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|Print List Price:||$11.99|
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No Game for a Dame (Maggie Sullivan Mysteries Book 1) Kindle Edition
|Length: 280 pages||Word Wise: Enabled||Enhanced Typesetting: Enabled|
|Page Flip: Enabled||
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"Bones Don't Lie" by Melinda Leigh
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" A dame?"
"Yeah. We can vote, too."
That says it all.
The book does have a very moderate amount of language, some violence, not over done. Overall, a very enjoyable read.
Note: This is only my second review for Amzazon books. I hope you will find it helpful. If you chose to leave a comment, please be kind.I am not a professional book reviewer, author or journalist. Just passionate about books and wish to share my experience with you.
Note to Amazon: When rating a book, please add a section for LANGUAGE!!!!!!! You have one for SEX and VIOLENCE.
NO GAME FOR A DAMN by M. Ruth Myers, the first in the Maggie Sullivan Mysteries, is in that category.
Maggie, the daughter of an Irish cop, is a private investigator in the 1930s. It was a time when few women worked outside the home, and especially in the exclusive male domain of criminal investigation. It is an interesting concept, though the writer would have to strike a delicate balance between keeping the story plausible for that time and also reflecting the realities and mindset of the modern woman. I had my doubts, but was willing to give it a go.
The opening of the book sounded suspiciously tongue-in-cheek:
"The guy with the bad toupee strolled into my office without bothering to knock. His mustard colored suit set off a barstool gut and a smirk that told his opinion of private eyes who wore skirts.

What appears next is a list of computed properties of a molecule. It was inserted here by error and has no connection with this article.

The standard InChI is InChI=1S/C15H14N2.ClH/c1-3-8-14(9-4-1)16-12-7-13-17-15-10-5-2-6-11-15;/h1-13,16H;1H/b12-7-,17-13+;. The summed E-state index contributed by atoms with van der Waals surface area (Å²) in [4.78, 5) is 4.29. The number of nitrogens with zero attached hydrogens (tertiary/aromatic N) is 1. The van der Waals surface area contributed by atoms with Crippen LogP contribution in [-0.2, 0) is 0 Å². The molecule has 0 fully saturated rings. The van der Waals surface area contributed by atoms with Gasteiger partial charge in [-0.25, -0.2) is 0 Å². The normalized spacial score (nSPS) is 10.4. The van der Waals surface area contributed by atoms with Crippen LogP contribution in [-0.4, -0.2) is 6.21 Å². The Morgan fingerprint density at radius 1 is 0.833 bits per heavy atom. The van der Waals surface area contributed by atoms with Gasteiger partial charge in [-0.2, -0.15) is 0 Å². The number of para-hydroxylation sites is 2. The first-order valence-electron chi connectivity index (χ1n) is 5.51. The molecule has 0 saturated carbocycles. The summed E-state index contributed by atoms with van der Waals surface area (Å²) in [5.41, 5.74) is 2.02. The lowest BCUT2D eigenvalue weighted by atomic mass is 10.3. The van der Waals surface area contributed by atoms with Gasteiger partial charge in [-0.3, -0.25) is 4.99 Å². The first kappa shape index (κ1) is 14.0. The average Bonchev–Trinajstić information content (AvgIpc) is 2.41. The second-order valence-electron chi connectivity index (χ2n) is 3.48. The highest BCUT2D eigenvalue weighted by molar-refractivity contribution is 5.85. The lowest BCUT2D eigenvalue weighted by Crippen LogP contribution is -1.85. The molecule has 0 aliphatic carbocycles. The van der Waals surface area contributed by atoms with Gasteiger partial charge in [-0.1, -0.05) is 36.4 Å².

I kept filing my nails. 'Who’s asking?'
'You’re bothering a friend of mine.'
My legs were crossed on my desk. I have great gams. Sometimes I don’t mind displaying the merchandise, but Mr. Hair wasn’t my cup of tea so I sat up…"
It was entertaining, however, so I kept reading. I am glad I did. The further I got into the story the more I liked it. Myers worked in enough of the period to make it plausible, but more importantly developed Maggie into a believable character consistent with the times. She carried a .38 in her purse but also lived in a girls-only rooming house.
The writing also became stronger as the story nears its conclusion, Myers wrote:
"Indifferent to my questions the city around me kept its routine. From the Third Street Bridge the Art Institute glowed white and temple-like on its hill. Near the downtown end of the bridge, men with no other place to go were lining up at a shelter. What looked like a family with plenty of kids curled together under blankets by the steps of Sacred Heart. Time was running out…"
I may have started out as a skeptic, but became a fan.
Fortunately, there are quite a few more books in the series. I look forward to reading them, as well, to see if they are as enjoyable as this first in the series.